Dubai: The West African country of Niger announced at Expo 2020 Dubai today that it has completed the necessary evaluations in line with World Health Organisation (WHO) guidelines to certify the elimination of river blindness.
Niger — preparing the requisite paperwork for WHO verification and pending certification — is now poised to become the first in Africa to declare it has eliminated the neglected tropical disease, a feat that was once considered impossible. After over 40 years of work to control or eliminate river blindness in West Africa, the achievement in Niger provides proof that elimination is possible, not just in West Africa but across the entire continent.
An event held today in the Niger Pavilion at Expo 2020 Dubai celebrated this progress. It was hosted by Reaching the Last Mile (RLM), a portfolio of global health programmes driven by the commitment of His Highness Sheikh Mohamed bin Zayed Al Nahyan, Abu Dhabi Crown Prince and Deputy Supreme Commander of the UAE Armed Forces, the Bill and Melinda Gates Foundation, and The END Fund.
The hosts share a history of working together to combat neglected tropical diseases through the RLM Fund. Administered by the END Fund, RLMF is a ten-year, global partnership launched by Sheikh Mohamed together with support from philanthropists, governments and organisations such as the Bill and Melinda Gates Foundation.
Attendees at the ceremony included Reem Al Hashimy, UAE Minister of State for International Cooperation and Director General for Expo 2020 Dubai Bureau; Bill Gates, co-chair of the Bill and Melinda Gates Foundation; and Agada Garba, Ambassador of the Republic of Niger to the UAE.
“Niger’s leadership in the fight against a disease that once seemed impossible to defeat has been exemplary. I have deep gratitude to all who contributed to this achievement, including Nigeriens whose efforts made it an attainable dream. In particular, I want to thank Sheikh Mohamed for his vision in initiating the RLM Fund, which has brought new technologies and approaches to the neglected tropical diseases sector, and supported Niger in reaching the finish line,” Gates said.
River blindness in Niger
More than half a century ago, vast areas of fertile land were abandoned in West Africa because of a tiny black fly carrying a parasite that causes severe discomfort and eventually leads to river blindness or onchocerciasis. The disease is the world’s second leading infectious cause of blindness.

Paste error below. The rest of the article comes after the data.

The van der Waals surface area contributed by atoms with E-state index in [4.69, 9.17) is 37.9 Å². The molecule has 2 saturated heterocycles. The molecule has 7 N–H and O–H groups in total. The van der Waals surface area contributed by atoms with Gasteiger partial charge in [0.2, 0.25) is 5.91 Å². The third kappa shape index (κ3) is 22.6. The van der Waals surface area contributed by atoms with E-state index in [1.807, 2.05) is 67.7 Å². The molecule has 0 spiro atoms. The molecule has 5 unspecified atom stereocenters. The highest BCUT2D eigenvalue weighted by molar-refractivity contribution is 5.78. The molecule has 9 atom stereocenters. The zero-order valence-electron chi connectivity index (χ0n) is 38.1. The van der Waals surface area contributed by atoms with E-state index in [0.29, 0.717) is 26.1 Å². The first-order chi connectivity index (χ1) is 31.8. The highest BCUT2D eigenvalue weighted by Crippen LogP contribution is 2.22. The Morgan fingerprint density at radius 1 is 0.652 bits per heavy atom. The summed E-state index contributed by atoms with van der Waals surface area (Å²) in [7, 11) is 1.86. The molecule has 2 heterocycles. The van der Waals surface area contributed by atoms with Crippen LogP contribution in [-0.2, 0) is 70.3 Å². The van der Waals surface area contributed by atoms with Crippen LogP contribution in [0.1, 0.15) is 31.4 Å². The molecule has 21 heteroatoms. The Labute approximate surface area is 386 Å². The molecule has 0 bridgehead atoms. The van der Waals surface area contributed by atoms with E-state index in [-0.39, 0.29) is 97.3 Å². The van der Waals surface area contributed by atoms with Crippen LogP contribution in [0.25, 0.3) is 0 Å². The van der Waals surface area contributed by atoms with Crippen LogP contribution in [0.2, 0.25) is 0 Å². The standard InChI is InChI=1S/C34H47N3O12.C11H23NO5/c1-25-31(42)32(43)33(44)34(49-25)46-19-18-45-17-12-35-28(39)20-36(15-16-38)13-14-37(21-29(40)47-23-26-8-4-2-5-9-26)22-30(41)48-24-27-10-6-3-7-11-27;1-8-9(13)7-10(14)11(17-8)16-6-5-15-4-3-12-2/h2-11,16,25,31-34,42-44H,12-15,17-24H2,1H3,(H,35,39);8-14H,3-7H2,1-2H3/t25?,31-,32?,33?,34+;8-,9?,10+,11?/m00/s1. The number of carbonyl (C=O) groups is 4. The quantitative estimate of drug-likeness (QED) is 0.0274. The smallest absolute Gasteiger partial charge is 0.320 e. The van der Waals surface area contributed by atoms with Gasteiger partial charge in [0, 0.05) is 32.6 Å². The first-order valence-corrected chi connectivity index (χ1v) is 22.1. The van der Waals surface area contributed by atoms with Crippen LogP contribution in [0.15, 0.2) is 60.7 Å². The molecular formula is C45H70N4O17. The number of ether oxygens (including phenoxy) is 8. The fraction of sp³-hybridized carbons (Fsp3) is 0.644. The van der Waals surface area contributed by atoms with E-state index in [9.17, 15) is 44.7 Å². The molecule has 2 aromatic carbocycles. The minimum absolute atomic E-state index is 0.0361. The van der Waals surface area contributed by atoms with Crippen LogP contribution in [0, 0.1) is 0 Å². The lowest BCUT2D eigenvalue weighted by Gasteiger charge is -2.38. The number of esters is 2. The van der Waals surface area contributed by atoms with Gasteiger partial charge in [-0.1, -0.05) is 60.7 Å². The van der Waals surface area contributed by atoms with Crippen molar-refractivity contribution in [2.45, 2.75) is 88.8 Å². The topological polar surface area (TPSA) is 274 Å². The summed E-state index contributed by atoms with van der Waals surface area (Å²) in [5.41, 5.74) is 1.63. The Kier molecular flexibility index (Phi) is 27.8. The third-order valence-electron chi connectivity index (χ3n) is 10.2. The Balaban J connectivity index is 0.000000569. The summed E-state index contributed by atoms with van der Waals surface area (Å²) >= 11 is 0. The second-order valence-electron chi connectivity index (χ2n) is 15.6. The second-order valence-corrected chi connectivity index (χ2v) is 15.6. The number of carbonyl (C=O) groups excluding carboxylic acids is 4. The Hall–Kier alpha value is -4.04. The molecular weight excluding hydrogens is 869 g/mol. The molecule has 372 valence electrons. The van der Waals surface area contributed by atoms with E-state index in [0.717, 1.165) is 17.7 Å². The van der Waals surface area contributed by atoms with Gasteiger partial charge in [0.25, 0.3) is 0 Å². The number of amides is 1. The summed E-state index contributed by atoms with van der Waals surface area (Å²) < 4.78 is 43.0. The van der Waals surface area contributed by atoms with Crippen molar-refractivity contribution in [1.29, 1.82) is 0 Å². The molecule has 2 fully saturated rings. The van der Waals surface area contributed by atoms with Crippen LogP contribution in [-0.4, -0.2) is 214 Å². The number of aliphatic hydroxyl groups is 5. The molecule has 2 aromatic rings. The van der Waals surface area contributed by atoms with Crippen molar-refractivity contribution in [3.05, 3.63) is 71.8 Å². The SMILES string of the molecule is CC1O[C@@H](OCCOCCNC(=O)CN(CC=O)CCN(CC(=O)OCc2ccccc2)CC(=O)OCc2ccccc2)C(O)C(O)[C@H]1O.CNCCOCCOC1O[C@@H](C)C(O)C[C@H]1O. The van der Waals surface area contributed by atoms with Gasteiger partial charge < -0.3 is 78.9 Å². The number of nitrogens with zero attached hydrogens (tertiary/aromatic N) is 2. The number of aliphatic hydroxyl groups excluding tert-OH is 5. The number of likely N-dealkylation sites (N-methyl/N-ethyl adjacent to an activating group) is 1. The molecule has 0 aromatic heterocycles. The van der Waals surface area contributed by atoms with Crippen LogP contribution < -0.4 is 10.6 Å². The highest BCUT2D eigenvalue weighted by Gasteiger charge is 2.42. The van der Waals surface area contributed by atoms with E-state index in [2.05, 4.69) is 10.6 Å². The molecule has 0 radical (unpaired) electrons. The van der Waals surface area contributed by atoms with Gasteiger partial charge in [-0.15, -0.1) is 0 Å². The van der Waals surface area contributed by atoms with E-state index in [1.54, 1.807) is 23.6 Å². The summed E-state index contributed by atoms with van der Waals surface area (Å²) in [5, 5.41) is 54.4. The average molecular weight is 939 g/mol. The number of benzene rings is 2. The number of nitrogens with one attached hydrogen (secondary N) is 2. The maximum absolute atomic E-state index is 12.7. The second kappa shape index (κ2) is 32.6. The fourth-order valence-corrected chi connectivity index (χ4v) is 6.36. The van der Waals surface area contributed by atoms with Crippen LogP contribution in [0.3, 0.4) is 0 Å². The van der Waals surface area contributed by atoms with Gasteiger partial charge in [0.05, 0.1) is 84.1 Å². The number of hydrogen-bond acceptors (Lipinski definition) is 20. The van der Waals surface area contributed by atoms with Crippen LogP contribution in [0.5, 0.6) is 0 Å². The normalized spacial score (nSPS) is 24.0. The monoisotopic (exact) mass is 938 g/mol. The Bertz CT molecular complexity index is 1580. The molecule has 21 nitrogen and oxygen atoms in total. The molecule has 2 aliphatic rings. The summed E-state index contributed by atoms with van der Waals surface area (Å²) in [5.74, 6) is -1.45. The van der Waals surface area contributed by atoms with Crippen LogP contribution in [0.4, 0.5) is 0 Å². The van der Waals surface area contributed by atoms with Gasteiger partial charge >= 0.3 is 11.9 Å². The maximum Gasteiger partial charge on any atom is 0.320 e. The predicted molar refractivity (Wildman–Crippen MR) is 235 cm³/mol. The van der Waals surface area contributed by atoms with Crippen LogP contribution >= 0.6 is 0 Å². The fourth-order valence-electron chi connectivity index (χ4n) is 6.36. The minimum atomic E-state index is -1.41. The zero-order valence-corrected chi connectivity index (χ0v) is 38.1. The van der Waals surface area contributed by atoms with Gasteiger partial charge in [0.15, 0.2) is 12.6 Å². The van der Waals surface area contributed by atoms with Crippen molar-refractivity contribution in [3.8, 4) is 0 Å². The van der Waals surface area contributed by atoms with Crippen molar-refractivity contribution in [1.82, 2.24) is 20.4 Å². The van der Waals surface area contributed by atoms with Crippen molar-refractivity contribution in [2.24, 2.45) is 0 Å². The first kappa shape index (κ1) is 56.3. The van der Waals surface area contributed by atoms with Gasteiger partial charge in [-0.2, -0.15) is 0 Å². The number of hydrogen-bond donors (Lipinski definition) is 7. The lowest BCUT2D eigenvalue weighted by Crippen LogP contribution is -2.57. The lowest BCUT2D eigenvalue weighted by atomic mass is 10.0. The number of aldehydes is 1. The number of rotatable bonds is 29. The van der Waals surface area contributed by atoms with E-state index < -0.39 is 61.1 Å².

In 1974, the West African Onchocerciasis Control Programme (OCP) was launched to stamp out the disease in the region. Early efforts were focused on controlling the black fly spreading the disease-causing parasite and began with ground and helicopter spraying.
The progress made through vector control was complemented with mass drug administration campaigns that began in 1987, following donations of ‘Ivermectin’ from Merck, which offered countries a pathway to scale up treatment for river blindness like never before.
For the elimination of river blindness in Niger to be officially certified by WHO, the next step will be for Niger to submit an elimination dossier. If accepted, a formal declaration of the elimination of transmission will be made by WHO. The END Fund is currently supporting the Niger national programme in its efforts to compile a comprehensive dossier.
“Niger’s achievement is truly inspirational. The country has shown incredible leadership and perseverance through a long and uncharted journey towards river blindness elimination. It has been the END Fund’s privilege to support Niger in arriving at a destination many thought couldn’t be reached,” said Ellen Agler, chief executive officer of the END Fund.
“The significance of this moment cannot be underestimated. These efforts have created billions in economic gains for Niger, and the energy and momentum this will generate across the global NTD sector is immeasurable. On behalf of the entire ecosystem of partners the END Fund represents, we honour Niger’s leadership, and we are excited to support the next wave of countries across Africa following in Niger’s footsteps,” she added.
Neglected tropical diseases or NTDs affect more than 1.7 billion people — often those living in under-resourced areas, in remote communities, and without basic services like access to clean water and sanitation.
Significant progress has been made since the landmark 2012 London Declaration on NTDs, which unified partners across sectors, countries and disease communities to push for greater investment and action on NTDs. Today, hundreds of millions of people no longer require treatment for NTDs, and with the elimination of river blindness in Niger, 35 countries will have eliminated at least one NTD since 2012.